Editor’s Note: Ratchet & Clank opened in wide theatrical release April 29, 2016.
Adapting video games into films seems to be tricky business for some reason. Many games now have such intricate and even cinematic storylines and cut-scenes (the story advancement between gameplay) that taking those stories and eliminating the gameplay should be a reasonably easy task, yet time and time again moviegoers sit through horrible films adapted from video games and gamers are doubly disappointed when the film is bad and it is not a good representation of the game. Now here is Ratchet & Clank, a film based on the 14-year-old Playstation game series and it’s a decent, if unremarkable, film (not being a gamer, I have no idea if it lives up to the series or not).
It’s a shame that the script doesn’t live up to the visual effort put into the film and the gusto that the actors, a cast that includes the above mentioned and Sylvester Stallone and Rosario Dawson, put into their parts.
The story centers on Ratchet (James Arnold Taylor, the voice of Ratchet in the games and the voice of Obi-Wan Kenobi in Star Wars: The Clone Wars), a mechanic who dreams of being a Galactic Ranger and saving the galaxy. When several planets are blown up by Chairman Drek (Paul Giamatti), the Rangers hold tryouts to add a fifth member, which Ratchet sees as his big opportunity. Of course, he is denied by Captain Qwark (Jim Ward, veteran voice actor and voice of Qwark in the games) and his boss, Grimross (John Goodman) advises him to set his goals lower so he isn’t disappointed in his life. That night, a defective unit from Drek and Dr. Nefarious’ (Armin Shimerman, who played Quark on Star Trek: Deep Space Nine) plant where they are making an army of murder-bots and crash lands on Ratchet’s planet. Ratchet finds the unit and names him Clank (David Kaye, also reprising his role from the games). The two set out to warn the Galactic Rangers of the plan to kill them, but the duo are too late and the attack has already begun. Ratchet and Clank save the day and are begrudgingly made members of the Galactic Rangers.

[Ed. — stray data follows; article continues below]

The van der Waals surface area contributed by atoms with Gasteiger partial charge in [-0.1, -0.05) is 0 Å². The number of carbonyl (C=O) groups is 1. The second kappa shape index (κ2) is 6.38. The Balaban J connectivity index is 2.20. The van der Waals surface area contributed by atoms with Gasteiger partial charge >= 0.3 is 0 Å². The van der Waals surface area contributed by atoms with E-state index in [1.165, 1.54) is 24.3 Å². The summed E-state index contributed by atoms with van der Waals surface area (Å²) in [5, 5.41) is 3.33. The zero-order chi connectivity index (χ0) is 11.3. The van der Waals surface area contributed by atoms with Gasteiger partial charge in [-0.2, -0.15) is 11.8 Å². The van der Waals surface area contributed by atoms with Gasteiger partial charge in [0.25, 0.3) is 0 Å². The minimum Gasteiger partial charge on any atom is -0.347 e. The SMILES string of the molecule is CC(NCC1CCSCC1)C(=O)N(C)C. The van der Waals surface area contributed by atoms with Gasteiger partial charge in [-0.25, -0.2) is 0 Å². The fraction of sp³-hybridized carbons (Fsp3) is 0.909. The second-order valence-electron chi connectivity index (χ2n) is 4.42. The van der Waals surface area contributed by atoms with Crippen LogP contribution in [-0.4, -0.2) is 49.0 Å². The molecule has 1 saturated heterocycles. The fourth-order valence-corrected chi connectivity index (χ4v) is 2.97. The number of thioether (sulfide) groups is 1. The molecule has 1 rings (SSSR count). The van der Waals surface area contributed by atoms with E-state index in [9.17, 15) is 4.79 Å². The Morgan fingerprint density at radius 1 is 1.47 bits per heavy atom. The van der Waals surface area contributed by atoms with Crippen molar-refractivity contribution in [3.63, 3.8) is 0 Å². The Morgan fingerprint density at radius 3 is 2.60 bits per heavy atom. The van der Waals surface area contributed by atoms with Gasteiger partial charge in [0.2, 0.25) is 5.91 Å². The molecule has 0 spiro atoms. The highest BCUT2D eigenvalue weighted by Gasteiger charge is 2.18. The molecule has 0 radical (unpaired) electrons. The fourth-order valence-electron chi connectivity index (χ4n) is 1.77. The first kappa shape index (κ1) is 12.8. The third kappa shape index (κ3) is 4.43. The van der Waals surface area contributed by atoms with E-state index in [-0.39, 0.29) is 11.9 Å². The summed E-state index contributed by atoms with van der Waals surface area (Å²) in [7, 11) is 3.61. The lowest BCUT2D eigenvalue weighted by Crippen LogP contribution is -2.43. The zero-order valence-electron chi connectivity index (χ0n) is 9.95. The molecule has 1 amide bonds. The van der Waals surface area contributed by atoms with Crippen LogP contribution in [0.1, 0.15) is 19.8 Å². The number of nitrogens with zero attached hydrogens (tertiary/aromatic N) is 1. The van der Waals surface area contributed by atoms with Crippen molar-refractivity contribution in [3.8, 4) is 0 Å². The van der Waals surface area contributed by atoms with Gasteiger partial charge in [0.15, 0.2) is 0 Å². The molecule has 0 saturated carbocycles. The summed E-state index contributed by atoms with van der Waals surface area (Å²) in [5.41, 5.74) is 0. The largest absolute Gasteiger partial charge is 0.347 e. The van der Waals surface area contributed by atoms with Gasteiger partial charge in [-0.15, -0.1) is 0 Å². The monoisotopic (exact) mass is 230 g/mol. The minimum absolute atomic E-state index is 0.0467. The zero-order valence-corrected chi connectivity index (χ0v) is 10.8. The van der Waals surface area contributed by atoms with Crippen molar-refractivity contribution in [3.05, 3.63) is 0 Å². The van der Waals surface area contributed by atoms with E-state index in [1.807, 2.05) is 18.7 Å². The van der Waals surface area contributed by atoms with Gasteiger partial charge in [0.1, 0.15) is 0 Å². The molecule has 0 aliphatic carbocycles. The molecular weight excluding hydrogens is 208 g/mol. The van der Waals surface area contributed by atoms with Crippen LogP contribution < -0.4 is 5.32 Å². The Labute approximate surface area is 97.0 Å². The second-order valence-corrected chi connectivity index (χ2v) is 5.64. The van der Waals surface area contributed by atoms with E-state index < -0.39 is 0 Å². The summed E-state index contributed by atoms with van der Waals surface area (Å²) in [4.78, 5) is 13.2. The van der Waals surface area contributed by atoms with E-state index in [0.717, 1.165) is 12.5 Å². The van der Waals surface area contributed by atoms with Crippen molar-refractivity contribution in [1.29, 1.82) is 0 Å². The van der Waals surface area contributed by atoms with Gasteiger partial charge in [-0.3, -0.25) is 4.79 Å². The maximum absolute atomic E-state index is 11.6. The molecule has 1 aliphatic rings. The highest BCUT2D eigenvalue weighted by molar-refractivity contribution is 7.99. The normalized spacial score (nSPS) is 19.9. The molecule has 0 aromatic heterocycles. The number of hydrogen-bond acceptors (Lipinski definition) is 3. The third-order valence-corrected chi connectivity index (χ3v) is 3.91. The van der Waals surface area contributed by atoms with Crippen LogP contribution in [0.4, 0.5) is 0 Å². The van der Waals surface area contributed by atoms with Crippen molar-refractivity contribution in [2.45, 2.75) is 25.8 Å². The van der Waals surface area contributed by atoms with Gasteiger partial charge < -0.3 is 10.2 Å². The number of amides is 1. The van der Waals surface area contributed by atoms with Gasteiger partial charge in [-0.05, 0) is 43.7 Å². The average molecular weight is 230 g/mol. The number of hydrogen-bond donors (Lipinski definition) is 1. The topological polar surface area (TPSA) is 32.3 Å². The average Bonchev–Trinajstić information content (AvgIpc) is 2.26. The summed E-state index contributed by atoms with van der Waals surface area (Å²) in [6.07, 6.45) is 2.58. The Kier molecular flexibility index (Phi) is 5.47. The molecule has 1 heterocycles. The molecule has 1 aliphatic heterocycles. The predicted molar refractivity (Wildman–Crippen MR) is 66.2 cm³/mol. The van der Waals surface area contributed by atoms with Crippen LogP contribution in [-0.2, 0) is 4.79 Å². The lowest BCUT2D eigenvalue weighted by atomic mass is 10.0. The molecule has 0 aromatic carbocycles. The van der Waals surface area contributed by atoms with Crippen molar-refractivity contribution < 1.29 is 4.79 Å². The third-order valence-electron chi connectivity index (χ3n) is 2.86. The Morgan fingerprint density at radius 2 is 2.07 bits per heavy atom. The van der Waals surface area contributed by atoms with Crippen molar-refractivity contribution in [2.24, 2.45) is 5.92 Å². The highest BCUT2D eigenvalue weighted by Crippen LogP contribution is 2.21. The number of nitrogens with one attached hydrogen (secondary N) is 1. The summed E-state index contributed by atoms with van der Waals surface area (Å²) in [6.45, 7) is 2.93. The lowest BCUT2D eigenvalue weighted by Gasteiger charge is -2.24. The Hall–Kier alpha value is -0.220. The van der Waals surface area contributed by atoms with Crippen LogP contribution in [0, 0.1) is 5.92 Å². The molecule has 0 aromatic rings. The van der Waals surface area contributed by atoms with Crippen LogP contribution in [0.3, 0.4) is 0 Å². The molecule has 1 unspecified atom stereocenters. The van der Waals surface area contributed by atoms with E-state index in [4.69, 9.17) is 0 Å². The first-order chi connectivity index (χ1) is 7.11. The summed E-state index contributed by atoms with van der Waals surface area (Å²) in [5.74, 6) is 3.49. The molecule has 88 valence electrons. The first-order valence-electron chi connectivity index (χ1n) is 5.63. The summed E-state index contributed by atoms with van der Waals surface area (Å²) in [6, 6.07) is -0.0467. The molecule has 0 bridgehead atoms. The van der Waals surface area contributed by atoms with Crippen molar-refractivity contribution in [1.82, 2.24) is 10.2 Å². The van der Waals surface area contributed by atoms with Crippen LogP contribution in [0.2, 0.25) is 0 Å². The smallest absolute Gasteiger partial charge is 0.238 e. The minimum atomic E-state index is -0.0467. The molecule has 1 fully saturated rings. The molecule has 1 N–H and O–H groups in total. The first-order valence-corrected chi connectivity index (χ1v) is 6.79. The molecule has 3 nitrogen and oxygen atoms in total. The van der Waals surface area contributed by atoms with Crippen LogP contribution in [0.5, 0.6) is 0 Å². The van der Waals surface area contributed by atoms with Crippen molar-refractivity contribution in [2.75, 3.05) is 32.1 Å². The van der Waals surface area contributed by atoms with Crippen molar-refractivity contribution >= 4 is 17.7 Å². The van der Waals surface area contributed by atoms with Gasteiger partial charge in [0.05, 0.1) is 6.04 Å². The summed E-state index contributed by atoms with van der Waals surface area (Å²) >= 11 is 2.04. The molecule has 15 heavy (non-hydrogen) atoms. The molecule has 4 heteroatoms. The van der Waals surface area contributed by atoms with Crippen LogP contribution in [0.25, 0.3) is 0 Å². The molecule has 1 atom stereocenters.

The story goes on from there, covering defeat; failure; redemption; betrayal; more redemption and acceptance. You can pretty much fill in the story yourself because it’s not particularly inventive or original. Writer/director Kevin Monroe (who previously directed the disastrous Dylan Dog: Dead of Night and the decent TMNT, an animated Teenage Mutant Ninja Turtles movie) and co-writers T. J. Fixman (writer of the Ratchet & Clank games since 2007) and Gerry Swallow (whose previous offerings have been the dialogue in the atrocious Walking with Dinosaurs 3D and the mediocre Ice Age: The Meltdown) don’t do much to offer anything new here and really only wrote a plot. The characters are relatively flat, mainly only exist to set up unfunny jokes. None of them have any kind of personality except Ratchet, but he’s as much a stereotype underdog as Captain Qwark is the stereotype idiot-in-command-I’ll-punch-it-until-I-win kind of character. Adding to their lack of characterization, the story feels protracted and padded. This is the kind of character dynamic and set-up that would work great as a 22 minute weekly cartoon, with the characters possibly developing over 23 episodes but as a feature film, it feels like they ran out of ideas so they just added another scene of Ratchet getting upset and trying to walk away from his newfound responsibility. Worse than that, most of the jokes fall flat and for something that is ostensibly an action/comedy, that isn’t a good thing. The jokes that do work are mostly confined to the text introducing each planet we visit, which is usually accompanied by a short joke, and each one of them is actually quite clever. Too bad that spirit and wit didn’t seep into the rest of the script, which mainly goes for obvious jokes that barely got a rise out of the kids in the audience and they were usually the only ones laughing and any of it.